ERP: Drilling for Profit in the Oil and Gas Industry

14 

Loading....

Loading....

Loading....

Loading....

Loading....

Full text

(1)

ERP: Drilling for Profit in the Oil and Gas Industry

Jorge Romero Towson University

jnromero@towson.edu

Nirup Menon

Instituto de Empresa Business School

nirup.menon@gmail.com

Rajiv D. Banker Temple University

banker@temple.edu

Mark Anderson

The University of Texas at Dallas

andersmc@utdallas.edu

(2)

ERP: Drilling for Profit in the Oil and Gas Industry

Introduction

Most large companies have adopted some form of enterprise resource planning (ERP) system. A survey of IT executives in the United States showed that ERP was the second most important spending category after IT infrastructure [9]. In many cases, the implementation of an ERP system was a long and expensive ordeal that involved extensive restructuring of businesses and reengineering of processes.

While the potential benefits of ERP have been extolled frequently and much has been written about individual company experiences, only limited evidence has been produced that implementation of ERP does, on average, lead to enhanced performance. To the best of our knowledge, this is the first industry analysis on ERP because previous work has been limited to case studies and industry cross-sectional analyses.

Several research studies have validated that IT provides productivity and profitability advantages. However, questions remain because it is not clear whether advantages from IT contribute, and to what degree they might contribute, to operational efficiency and profitability. For example, if the same IT is implemented by all firms in an industry, will industry profits from IT disappear? Due to the fact that for many years large companies developed their information systems independently, there have been limited opportunities to evaluate the implementation of similar IT infrastructure across companies. This study seeks to extend prior work by performing a longitudinal study of implementation of ERP systems in a specific industry.

(3)

According to Porter [7], each industry is affected by new information technology in different ways and drawing general conclusions about how new IT affects firms across industries would be a mistake. The oil and gas industry was selected because ERP plays a major role in standardizing business processes in this industry [8]. In this role, ERP helps firms knit together disparate operations and turn its global scale and large size to its advantage. Also, a commodity-product industry, like the oil and gas industry, helps us control for other influences that may have affected the performance of oil and gas companies during the study period. The ERP adopting firms are those that adopted SAP.

This research applies a new methodological approach toward understanding ERP implementation because rather than looking at ordinary measures of firm performance, we look at strategic performance measures (SPM) that can only be utilized if one delves into data that is not found on the financial statements. This is the first study that shows the sources of profitability after an ERP implementation, and will help managers understand the strategic and managerial implications of ERP implementations. Our analysis compares performance changes of ERP adopting firms versus non-adopting firms over a fifteen-year period (1990-2005), which is the period when this industry was being transformed by increased use of technology in the oil and gas industry. Therefore, we see how the implementation of ERP affected firm performance during this period in relation to non-adopting firms.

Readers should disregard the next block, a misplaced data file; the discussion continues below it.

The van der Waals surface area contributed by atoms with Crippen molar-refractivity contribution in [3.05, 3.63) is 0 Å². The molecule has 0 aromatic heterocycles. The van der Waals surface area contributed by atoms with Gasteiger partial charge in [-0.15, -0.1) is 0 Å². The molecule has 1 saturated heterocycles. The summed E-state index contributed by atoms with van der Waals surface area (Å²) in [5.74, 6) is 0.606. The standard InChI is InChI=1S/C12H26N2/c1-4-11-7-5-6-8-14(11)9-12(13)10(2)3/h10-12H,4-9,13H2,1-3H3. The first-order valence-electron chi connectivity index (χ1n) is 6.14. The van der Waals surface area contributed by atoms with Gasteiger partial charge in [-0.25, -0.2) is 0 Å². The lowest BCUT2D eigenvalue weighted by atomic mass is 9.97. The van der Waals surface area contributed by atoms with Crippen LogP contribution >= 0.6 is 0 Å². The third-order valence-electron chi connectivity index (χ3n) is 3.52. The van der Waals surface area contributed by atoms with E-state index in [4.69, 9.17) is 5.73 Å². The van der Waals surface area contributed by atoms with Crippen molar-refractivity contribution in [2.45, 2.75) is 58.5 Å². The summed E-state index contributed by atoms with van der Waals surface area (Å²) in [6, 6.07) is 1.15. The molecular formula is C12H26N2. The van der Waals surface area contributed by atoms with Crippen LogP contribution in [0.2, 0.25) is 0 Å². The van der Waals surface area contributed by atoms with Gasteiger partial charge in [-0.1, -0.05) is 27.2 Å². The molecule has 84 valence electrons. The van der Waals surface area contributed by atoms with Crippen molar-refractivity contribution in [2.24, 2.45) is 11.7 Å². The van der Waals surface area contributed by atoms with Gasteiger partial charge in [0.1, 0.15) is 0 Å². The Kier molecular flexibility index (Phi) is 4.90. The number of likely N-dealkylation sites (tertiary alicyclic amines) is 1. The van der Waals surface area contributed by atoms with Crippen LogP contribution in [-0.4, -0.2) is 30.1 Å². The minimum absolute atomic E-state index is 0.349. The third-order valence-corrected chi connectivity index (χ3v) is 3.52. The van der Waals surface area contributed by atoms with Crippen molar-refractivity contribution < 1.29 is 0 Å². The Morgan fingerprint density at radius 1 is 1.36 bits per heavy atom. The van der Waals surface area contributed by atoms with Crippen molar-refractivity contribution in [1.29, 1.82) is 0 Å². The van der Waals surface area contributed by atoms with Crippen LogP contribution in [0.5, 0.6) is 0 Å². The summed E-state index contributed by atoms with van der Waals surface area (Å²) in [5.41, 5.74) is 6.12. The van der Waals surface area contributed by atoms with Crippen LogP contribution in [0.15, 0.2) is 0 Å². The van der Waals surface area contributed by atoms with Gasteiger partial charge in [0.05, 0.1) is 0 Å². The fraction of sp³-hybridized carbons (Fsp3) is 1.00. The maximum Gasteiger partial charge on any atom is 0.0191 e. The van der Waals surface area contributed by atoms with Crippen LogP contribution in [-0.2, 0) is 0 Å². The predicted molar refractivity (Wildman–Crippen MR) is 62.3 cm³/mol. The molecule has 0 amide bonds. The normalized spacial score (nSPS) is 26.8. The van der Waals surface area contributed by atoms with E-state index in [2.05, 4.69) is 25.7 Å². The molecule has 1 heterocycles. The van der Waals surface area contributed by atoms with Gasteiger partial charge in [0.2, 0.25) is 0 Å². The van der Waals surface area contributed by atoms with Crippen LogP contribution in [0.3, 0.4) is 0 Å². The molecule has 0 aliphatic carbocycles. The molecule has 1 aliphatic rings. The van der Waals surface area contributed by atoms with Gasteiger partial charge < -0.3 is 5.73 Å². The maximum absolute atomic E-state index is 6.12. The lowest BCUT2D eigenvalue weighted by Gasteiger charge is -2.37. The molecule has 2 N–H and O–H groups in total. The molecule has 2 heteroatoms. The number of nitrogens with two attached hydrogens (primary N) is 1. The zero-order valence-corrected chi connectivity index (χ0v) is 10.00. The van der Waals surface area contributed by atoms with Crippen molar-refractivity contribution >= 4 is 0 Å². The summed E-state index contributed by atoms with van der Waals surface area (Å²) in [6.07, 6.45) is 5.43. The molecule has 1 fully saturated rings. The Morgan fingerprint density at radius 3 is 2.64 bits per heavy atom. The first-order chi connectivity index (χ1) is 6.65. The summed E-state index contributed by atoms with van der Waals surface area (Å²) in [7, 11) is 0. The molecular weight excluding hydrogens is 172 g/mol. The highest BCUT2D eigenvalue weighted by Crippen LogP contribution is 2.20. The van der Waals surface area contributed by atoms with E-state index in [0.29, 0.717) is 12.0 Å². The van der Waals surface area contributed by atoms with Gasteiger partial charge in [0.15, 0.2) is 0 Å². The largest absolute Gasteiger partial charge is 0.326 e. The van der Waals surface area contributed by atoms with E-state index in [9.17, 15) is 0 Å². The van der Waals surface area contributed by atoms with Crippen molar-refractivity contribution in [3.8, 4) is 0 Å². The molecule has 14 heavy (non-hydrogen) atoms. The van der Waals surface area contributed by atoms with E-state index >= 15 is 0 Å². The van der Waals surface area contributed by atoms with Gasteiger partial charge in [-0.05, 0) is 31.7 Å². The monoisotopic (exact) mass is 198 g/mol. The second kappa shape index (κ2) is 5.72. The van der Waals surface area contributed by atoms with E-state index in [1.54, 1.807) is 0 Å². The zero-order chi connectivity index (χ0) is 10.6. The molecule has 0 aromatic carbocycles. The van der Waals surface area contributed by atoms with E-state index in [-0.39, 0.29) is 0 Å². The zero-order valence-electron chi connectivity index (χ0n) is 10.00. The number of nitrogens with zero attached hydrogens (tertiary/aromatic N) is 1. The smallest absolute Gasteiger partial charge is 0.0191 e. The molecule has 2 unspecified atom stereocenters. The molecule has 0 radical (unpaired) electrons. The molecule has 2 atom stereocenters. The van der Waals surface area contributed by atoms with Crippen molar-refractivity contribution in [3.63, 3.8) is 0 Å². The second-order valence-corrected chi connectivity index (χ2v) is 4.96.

ERP and the Oil and Gas Industry

When processes are standardized, data is consistent, as opposed to having many different systems across the company. In an industry with so many units dispersed

(4)

geographically, an enormous number of wells, complex supply chain demands and increased competition, standardization plays an important role, and ERP provides it. According to Patricia Hewlett [6], vice president of global information technology at Exxon Mobil, the ultimate payoff from standardization is not just cost savings from achieving economies of scale, it is also the competitive advantage and flexibility added to the business by allowing rapid movement into new markets and workload adjustments among offices.

Figure 1

With regard to assets, a lack of current and accurate information may cause some companies to delay the replacement of under-performing assets, or upgrade entirely functional assets too soon. In contrast, an ERP system will provide managers with pertinent timely information about external events and internal resources, thus improving the quality of managers’ decisions.

(5)

Research Design

There are two components of our research design that make it unique. First, we break down profitability into its strategic performance measures [1, 5]. These strategic performance measures are productivity, price recovery, product mix and capacity utilization ratio [2, 3].

Table 1 – Definitions of each variable

Variable Definition [2]

Profitability Ratio It is defined as the ratio of a firm’s sales revenue to its expenses during a time period.

Productivity Ratio It measures the efficiency of business processes by comparing the actual usage of inputs to a benchmark measure of inputs based on best practices or industry averages.

Capacity Utilization Ratio

It measures the efficiency of a firm in utilizing capacities of fixed resources.

Product Mix Ratio It reflects improvements in the allocative efficiency of the firm in focusing its resources on the more profitable products. Price Recovery Ratio It measures how effective the company is in maximizing output

prices while minimizing input prices.

Second, the way in which we measure the performance changes in the adopting firms versus the non-adopting firms before and after the implementation. Because we catch the period when the industry was being transformed by major investments in ERP – we see successive implementations as firms adopted SAP and how their performance changed relative to firms that did not adopt SAP during this period.

(6)

P r o fita b ility R a tio C a p a c ity U tiliz a tio n R a tio P r o d u c t M ix R a tio P r ic e R e c o v e r y R a tio P r o d u c tiv ity R a tio Figure 2